« Last Edit: November 26, 2019, 06:38:04 AM by Johnm »

Offline Johnm

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Re: Song of the Month - Walking Blues
« Reply #1 on: March 01, 2018, 08:58:09 AM »
Thanks very much for your choice of the Song of the Month for March, islandgal, and for the research that went into doing the initial post.  I look forward to listening to the versions that are new to me and re-visiting Johnny Shines' "Ramblin'", especially.

Here is a very early "Walking Blues" from Peg Leg Howell, recorded in the mid-late '20s.  It really is a different "Walking Blues" than those coming out of Mississippi, but at least it shares the same name.  Apologies if the video is not viewable by non-U. S. residents:

All best,

Offline Prof Scratchy

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Re: Song of the Month - Walking Blues
« Reply #2 on: March 02, 2018, 02:09:47 AM »
Thanks for the post islandgal. The Lomax recording is so atmospheric, with everybody having such a good time! The Johnny Shines version is also one of my favourites.

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Offline DavidCrosbie

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Re: Song of the Month - Walking Blues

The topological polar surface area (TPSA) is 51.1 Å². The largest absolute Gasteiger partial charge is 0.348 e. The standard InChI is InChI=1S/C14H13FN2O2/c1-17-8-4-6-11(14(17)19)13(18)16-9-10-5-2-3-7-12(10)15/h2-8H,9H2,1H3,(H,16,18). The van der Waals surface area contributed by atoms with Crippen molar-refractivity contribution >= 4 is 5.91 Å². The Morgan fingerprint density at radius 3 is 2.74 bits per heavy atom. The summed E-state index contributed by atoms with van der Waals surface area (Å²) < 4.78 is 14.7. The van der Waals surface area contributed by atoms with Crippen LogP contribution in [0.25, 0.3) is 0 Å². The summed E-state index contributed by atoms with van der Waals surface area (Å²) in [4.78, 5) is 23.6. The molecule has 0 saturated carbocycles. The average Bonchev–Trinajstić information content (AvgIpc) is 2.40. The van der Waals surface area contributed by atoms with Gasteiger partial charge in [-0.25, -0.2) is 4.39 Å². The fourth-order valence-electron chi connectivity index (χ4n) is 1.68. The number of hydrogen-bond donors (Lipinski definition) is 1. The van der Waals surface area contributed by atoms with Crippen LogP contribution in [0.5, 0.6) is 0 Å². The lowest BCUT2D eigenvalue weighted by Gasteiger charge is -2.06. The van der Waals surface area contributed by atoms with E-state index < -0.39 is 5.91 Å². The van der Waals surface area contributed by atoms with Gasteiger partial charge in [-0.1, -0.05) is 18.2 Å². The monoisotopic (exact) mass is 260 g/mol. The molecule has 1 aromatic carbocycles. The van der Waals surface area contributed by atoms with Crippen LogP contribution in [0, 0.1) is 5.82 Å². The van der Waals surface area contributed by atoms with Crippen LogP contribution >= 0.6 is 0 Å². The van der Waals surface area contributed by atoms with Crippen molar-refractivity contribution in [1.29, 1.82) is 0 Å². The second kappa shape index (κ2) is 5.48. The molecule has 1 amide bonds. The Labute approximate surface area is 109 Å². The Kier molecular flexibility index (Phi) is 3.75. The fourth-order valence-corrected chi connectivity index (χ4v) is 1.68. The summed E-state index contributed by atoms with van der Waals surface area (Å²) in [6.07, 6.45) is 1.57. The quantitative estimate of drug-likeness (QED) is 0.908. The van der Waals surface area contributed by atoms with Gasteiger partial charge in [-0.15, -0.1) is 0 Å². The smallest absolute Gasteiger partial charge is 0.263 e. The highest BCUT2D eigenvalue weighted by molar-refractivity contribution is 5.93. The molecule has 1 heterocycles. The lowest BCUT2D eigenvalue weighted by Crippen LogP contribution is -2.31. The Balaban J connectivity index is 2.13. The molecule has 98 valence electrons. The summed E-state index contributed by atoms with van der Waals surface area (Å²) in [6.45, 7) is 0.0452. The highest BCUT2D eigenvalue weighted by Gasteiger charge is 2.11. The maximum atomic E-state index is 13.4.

« Reply #3 on: March 04, 2018, 09:42:17 AM »
Son House had a favourite verse
I got up this morning, feeling 'round for my shoes
You know by that, people, I got the walkin' blues
He used it in two different blues. In each case, when asked for a title he said Walkin' Blues. This is the song he gave the title to in 1930:

Nothing like the 1941 song.

Contrary to Lomax's narrative in The Land Where the Blues Began, he made two recording trips to Coahoma County. He went back to Son House the following year in 1942. One of Son's songs was a variant of My Black Mama Part 2 aka Death Letter Blues. Two of the verses were
Well, I walked up close, I looked down in her face

Good old gal, you got to lay here till Judgment Day